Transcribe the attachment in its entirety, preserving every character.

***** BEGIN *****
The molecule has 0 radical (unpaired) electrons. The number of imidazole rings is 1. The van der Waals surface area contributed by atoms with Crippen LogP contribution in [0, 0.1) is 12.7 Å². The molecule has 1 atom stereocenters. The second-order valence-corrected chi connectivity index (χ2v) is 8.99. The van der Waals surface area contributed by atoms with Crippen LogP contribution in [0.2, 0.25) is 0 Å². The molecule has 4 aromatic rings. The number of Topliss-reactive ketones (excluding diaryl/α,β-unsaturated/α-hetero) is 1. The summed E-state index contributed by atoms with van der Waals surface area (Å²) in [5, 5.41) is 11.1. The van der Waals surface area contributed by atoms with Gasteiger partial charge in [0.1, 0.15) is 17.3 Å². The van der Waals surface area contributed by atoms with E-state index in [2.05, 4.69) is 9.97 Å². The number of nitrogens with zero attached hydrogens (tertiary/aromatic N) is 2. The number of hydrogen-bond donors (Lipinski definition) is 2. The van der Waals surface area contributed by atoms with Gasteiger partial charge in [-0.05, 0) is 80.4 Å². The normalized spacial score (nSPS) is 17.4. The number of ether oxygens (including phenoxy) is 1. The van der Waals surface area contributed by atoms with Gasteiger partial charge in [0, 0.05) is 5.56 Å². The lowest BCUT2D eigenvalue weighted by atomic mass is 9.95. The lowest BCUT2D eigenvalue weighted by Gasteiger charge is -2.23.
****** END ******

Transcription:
The molecule has 0 radical (unpaired) electrons. The number of imidazole rings is 1. The van der Waals surface area contributed by atoms with Crippen LogP contribution in [0, 0.1) is 12.7 Å². The molecule has 1 atom stereocenters. The second-order valence-corrected chi connectivity index (χ2v) is 8.99. The van der Waals surface area contributed by atoms with Crippen LogP contribution in [0.2, 0.25) is 0 Å². The molecule has 4 aromatic rings. The number of Topliss-reactive ketones (excluding diaryl/α,β-unsaturated/α-hetero) is 1. The summed E-state index contributed by atoms with van der Waals surface area (Å²) in [5, 5.41) is 11.1. The van der Waals surface area contributed by atoms with Gasteiger partial charge in [0.1, 0.15) is 17.3 Å². The van der Waals surface area contributed by atoms with E-state index in [2.05, 4.69) is 9.97 Å². The number of nitrogens with zero attached hydrogens (tertiary/aromatic N) is 2. The number of hydrogen-bond donors (Lipinski definition) is 2. The van der Waals surface area contributed by atoms with Gasteiger partial charge in [-0.05, 0) is 80.4 Å². The normalized spacial score (nSPS) is 17.4. The number of ether oxygens (including phenoxy) is 1. The van der Waals surface area contributed by atoms with Gasteiger partial charge in [0, 0.05) is 5.56 Å². The lowest BCUT2D eigenvalue weighted by atomic mass is 9.95. The lowest BCUT2D eigenvalue weighted by Gasteiger charge is -2.23.